The previous post served as an introduction to JupyterLab. In this one, we will give you hands-on instructions on setting it up, either with Docker or Amazon Deep Learning AMI.
Setting up JupyterLab in Docker
If you’re not familiar with Docker, it’s officially described as an open platform for developers and sysadmins to build, ship, and run distributed applications, whether on laptops, data-center VMs, or the cloud. Docker containers let a programmer or a data engineer to isolate and package an application with all the dependencies it needs (files, libraries, etc).
One of the biggest pain points in data science is sharing and reproducing experiments. The challenges are different operating systems, versioning and lack of process. Docker can help with these problems and could be, along with Git, another useful tool in a data scientist’s toolbox, in addition to actual data handling, analytics and machine learning skills.
If you now want to give JupyterLab a try, here is one way to get it up and running.
We created a t2.small instance in AWS. Add the settings according to your own environment. Once you are done ssh to the ec2 machine.( ssh [email protected]”add IPv4 Public IP here”).
Set up Docker with these commands:
sudo yum update -y
sudo yum install -y docker
sudo service docker start
sudo usermod -a -G docker ec2-user
Now log out and back in again to pick up the new Docker group permissions. Verify that the ec2-user can run Docker commands without sudo by running:
Now, create a password. If you have IPython installed on your local machine, you can run python on command line.
In the console that opens up, run the following commands:
from IPython import lib lib.passwd(”give your password here”)
You will be given a hashed password that you will need in the next phase. Optionally you can go here to obtain the hashed password.
Now you can move on to setting up JupyterLab. First, you need to select an image you want to use. You can find the options here. We chose the datascience-notebook. To set up JupyterLab you first need to get the user ID (uid).
It can be found with the command
id and must be changed to the Docker run command. Otherwise a user 1000 is used which doesn’t have the required rights.
id uid=500(ec2-user) gid=500(ec2-user) groups=500(ec2-user),10(wheel),497(docker) docker run -d --rm --name give_good_instance_name --user 500 --group-add users -e JUPYTER_ENABLE_LAB=yes -p 8888:8888 -v /home/ec2-user/notebooks/:/home/jovyan jupyter/datascience-notebook start-notebook.sh --NotebookApp.password=sha1:eccd81fb997f:687eb21737928881c8cdd5fbee419434ba6060be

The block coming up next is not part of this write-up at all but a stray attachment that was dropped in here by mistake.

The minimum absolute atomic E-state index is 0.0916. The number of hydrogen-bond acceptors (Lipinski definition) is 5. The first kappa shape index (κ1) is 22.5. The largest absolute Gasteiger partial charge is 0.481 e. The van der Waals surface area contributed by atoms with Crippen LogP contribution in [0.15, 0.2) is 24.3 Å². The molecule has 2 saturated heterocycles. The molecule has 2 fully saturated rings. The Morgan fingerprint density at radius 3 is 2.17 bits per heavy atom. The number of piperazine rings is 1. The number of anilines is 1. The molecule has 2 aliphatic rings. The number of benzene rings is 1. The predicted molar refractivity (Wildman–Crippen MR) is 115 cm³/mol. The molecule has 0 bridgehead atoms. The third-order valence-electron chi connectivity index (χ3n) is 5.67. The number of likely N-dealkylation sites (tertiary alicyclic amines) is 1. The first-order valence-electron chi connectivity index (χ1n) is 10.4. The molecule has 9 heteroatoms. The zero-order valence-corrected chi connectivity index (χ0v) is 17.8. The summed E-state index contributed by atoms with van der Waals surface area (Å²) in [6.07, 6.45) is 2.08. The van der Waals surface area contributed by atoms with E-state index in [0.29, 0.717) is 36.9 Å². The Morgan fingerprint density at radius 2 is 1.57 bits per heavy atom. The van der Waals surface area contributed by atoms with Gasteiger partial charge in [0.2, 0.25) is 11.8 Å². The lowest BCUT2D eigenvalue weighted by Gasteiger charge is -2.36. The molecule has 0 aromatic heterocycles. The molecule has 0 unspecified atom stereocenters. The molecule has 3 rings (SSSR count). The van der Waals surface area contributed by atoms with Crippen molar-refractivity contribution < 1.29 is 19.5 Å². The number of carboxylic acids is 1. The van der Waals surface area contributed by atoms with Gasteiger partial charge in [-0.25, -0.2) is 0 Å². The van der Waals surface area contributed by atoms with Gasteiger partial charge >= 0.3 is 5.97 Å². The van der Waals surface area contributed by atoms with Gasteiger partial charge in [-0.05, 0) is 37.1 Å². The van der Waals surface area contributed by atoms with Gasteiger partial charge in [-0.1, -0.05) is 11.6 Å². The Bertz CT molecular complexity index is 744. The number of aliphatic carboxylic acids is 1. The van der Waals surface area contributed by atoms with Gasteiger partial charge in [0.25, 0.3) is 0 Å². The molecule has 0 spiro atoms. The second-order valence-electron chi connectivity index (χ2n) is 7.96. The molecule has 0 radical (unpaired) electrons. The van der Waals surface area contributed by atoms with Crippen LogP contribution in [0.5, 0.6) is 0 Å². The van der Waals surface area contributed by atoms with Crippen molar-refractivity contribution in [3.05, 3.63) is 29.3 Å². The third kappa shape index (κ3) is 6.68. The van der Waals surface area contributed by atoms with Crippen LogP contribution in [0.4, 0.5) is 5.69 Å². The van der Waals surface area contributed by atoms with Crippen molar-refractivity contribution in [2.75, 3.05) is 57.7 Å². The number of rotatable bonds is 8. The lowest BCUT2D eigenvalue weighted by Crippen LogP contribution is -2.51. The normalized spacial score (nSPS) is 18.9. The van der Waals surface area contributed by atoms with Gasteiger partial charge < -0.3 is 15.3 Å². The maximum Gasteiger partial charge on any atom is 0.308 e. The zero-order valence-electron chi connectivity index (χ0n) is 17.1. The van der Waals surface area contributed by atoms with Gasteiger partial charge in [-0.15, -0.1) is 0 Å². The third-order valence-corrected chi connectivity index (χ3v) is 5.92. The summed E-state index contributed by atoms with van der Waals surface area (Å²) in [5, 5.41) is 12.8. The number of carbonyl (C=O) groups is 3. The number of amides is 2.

Note: If you copy-paste the Docker run command from this blog and it doesn’t work, the hyphens might be different compared to your own terminal. Try changing them. :)
Congratulations! JupyterLab is now running.
Here are some explanations for the parameters used:
-d = daemon, a background process which is running as long as the server is running.
--rm When the process is stopped the Docker instance is removed. Don’t add this parameter if you want that the instance can be later restarted!
Some other useful commands with Docker are:
docker ps: shows all the running instances
docker ps –a: shows also the stopped instances
docker stop give_good_instance_name: stops the chosen instance
docker start give_good_instance_name: starts the chosen stopped instance
Finally, you can access JupyterLab by going to your browser and typing the address to your ec2 instance’s public DNS and add
:port number to the end. Now, log in with the password you defined. You should see the launcher window:
Pick e.g. the Python 3 Notebook, upload a csv file and start playing! Here’s another picture of how a view can be quickly organized:
Have fun! If you don’t want to use Docker here is another option for you.
Setting up JupyterLab with Amazon Deep Learning AMI
Amazon Deep Learning AMI already contains Jupyter, but some additional software needs to be installed. Create an EC2 instance (use at least t2.small, otherwise the instance may run out of memory) and run following commands in it:
conda config --system --prepend channels conda-forge conda update -n base conda conda install jupyterhub conda update jupyterlab conda update notebook jupyter labextension install @jupyterlab/[email protected]^0.8.1 mkdir ssl cd ssl openssl req -x509 -nodes -days 365 -newkey rsa:1024 -keyout "cert.key" -out "cert.pem" -batch
Then open ~/.jupyter/jupyter_notebook_config.py and paste following at the end of the file:
c.NotebookApp.certfile = u'/home/ubuntu/ssl/cert.pem' # path to the certificate we generated c.NotebookApp.keyfile = u'/home/ubuntu/ssl/cert.key' # path to the certificate key we generated c.NotebookApp.ip = '*' # Serve notebooks locally. c.NotebookApp.open_browser = False # Do not open a browser window by default when using notebooks. c.NotebookApp.password = 'sha1:fc216:3a35a98ed980b9...'
Replace the c.NotebookApp.password contents with the hashed password that you generated earlier. You can start JupyterLab with command
The notebooks are saved to the instance’s local disk, but if you want you can easily add S3 as a storage location for the notebooks. First run
pip install s3contents and then modify ~/.jupyter/jupyter_notebook_config.py file by adding following at the end:
c.NotebookApp.contents_manager_class = S3ContentsManager c.S3ContentsManager.bucket = "<name of your S3 bucket>" c.S3ContentsManager.prefix = "<optional directory inside the bucket>"
Give it a try!